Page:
Other studies

- radiculopathy symptoms

 

NHx

 

42% Symptoms > 1 years

36% Symptoms > 2 years

 

Chronic pain

 

Likely related to facet joints

 

Management

 

Physiotherapy / Collar / Reassurance

 

 

ThoracoLumbar

Approaches

Options

 

Anterior

- thoracotomy

- thoracoabdominal

- abdominal

 

Posterior

 

Anterior Approaches

 

C2 - T2

- anterior cervical approach

- may have to split manubrium / sternotomy for lowest levels

 

T3 - T7

- thoracotomy

- patient on side left side up to avoid veins

- always easier to mobilise aorta

- scapular in the way of the ribs

- release scapula and lift away from ribs

- go through bed of appropriate rib

- usually rib 2 above vertebra

- have to deflate lung with double lumen ETT

- divide segmental artery away from foramen

- identify discs (hills) and vertebral bodies (valleys)

 

T7 - T12

- thoracotomy

- patient on side

- bed of rib 2 above vertebra

- can usually push lung out of way without deflation

 

T12 - L1

- thoracoabdominal

- patient on side

- through bed of 10th rib

- diaphragm attaches at T12/L1 and 12th rib

- must take down diaphragm if need to instrument or cross T12/L1

 

L2 - L5

- anterolateral flank / retroperitoneal approach

- incision below 12th rib

- patient on side

 

L5/S1

- anterior / transabdominal approach

- pelvis blocks flank approach

 

Retroperitoneal Approach L2 - L4

 

Position

- patient left side up 45o

- surgeon stands on right

 

Technique

 

Incision

- in line with 12th rib and towards pubic symphysis

 

Approach

- split musculature / external and internal oblique / transversalis

- identify and preserve peritoneum / stay retroperitoneal

- dissection done with peanuts

- ureter and genitofemoral nerve on psoas / reflect medially

- stay anterior to psoas to preserve nerve roots

- symphathetic chain medial to psoas

- aorta and IVC on vertebral bodies

- tie off segmental arteries

- gently reflect vessels

 

Transabdominal Approach L4 - S1

 

Position

- patient supine

 

Technique

 

Paramedian incision

- stand on right / approach from left

- midway between umbilicus and symphysis

- through skin and subcutaneous fat

- divide anterior rectus sheath (external and internal oblique)

- separate left rectus muscle from posterior rectus sheath

- posterior rectus sheath is deficient by L4/5, ending in semilunar membrane

- divide posterior rectus sheath (transversalis / internal oblique), staying outside peritoneum

- divide peritoneum

- mobilise bowel

 

Aorta bifurcates at L4/5

- common iliac artery and vein on medial psoas

- identify sacral promontory between

- divide posterior peritoneum in midline distal to bifurcation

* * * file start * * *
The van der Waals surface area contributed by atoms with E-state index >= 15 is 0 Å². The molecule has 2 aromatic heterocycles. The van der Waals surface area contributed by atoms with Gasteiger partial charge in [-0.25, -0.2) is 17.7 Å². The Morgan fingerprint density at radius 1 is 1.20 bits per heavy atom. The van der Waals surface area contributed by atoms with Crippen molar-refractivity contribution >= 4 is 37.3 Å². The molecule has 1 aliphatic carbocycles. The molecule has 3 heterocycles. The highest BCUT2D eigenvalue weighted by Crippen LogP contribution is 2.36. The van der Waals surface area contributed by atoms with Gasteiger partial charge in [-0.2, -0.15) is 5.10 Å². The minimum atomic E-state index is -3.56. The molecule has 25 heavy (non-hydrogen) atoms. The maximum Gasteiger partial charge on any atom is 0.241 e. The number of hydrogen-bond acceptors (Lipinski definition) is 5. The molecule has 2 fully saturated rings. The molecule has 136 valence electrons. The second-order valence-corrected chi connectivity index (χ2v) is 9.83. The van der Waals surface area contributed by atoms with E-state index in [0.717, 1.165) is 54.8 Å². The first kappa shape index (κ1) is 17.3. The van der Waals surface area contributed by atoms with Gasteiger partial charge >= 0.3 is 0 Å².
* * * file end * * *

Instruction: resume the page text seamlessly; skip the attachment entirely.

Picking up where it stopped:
- superior hypogastric plexus on common iliac vein / sympathetic

- injury causes retrograde ejaculation

 

L4/5

- reflect artery and vein medially

- have to divide and ligate iliolumbar vein

 

L5/S1

 

Access between common iliac vessels

- must divide median sacral vein

 

 

 

Crush Fractures

Definition

 

Minimal trauma fracture

- secondary to osteoporosis

- wedge fractures

 

Epidemiology

 

F > M

More common in elderly patients

 

Uncommon in men < 75

- look for alternative diagnosis

 

DDx

 

Renal failure

Malignancy - metastasis

Infection

 

Clinically

 

Can present with pain

Can be asymptomatic

 

Issues

 

1.  Pain

 

2.  Deformity / kyphosis

 

Management

 

Non operative Management

 

Algorithm

 

1.  Exclude other diagnosis

- metastasis

- primary malignancy

- infection

- CRF

 

2.  Pain relief

- analgesics as required

 

3.  Manage osteoporosis

- DEXA scan

- bisphosphonates

- vitamin D + calcium

 

4.  Bracing

- indicated if kyphotic deformity > 20o

 

5.  Early mobilisation

 

Operative Management

 

Options

 

Vertebroplasty

Kyphoplasty

Fusion

 

Vertebroplasty

 

Indications

 

Pain

- non responsive to non operative treatment

 

Technique

 

Percutaneous

- trochar into pedicle under fluoroscopy

- injection PMMA

 

KyphoplastyKyphoplasty Lateral

 

Results

 

Klazen et al Lancet 2010

- RCT of vertebroplasty v non operative treatment

- 431 patients over 50, all T5 or lower

- no complications

- immediate pain relief which was maintained at 1 year follow up

 

Kyphoplasty

 

Indication

- pain relief

- restoration of deformity

 

Technique

 

Kyphoplasty InsertionKyphoplasty Insertion LateralKyphoplasty Balloons APKyphoplasty Balloons Lateral

 

Insert a balloon first and inflate

- bilaterally into each pedicle

- will restore some anatomy

- then inject PMMA

 

Kyphoplasty cement APKyphoplasty cement Lateral

 

Results

 

Liu et al Osteoporosis Int 2010

- RCT of vertebroplasty v kyphoplasty

- improved vertebral height with increased injected PMMA in kyphoplasty

- no difference in outcome regards to pain relief

- 2/50 adjacent segment fractures in kyphoplasty group

- recommended vertebroplasty

 

Fusion

 

Crush Fracture CompressionCrush Fracture Fusion 2

 

Degenerative Scoliosis

Definition

Lumbar Degenerative Scoliosis

 

Lateral deviation of the spine that develops after the age of 50

- minimal structural vertebral deformity

 

Lower lumbar

- convex left

 

Aetiology

 

Unknown

- only very weak links to osteoporosis and degenerative disc disease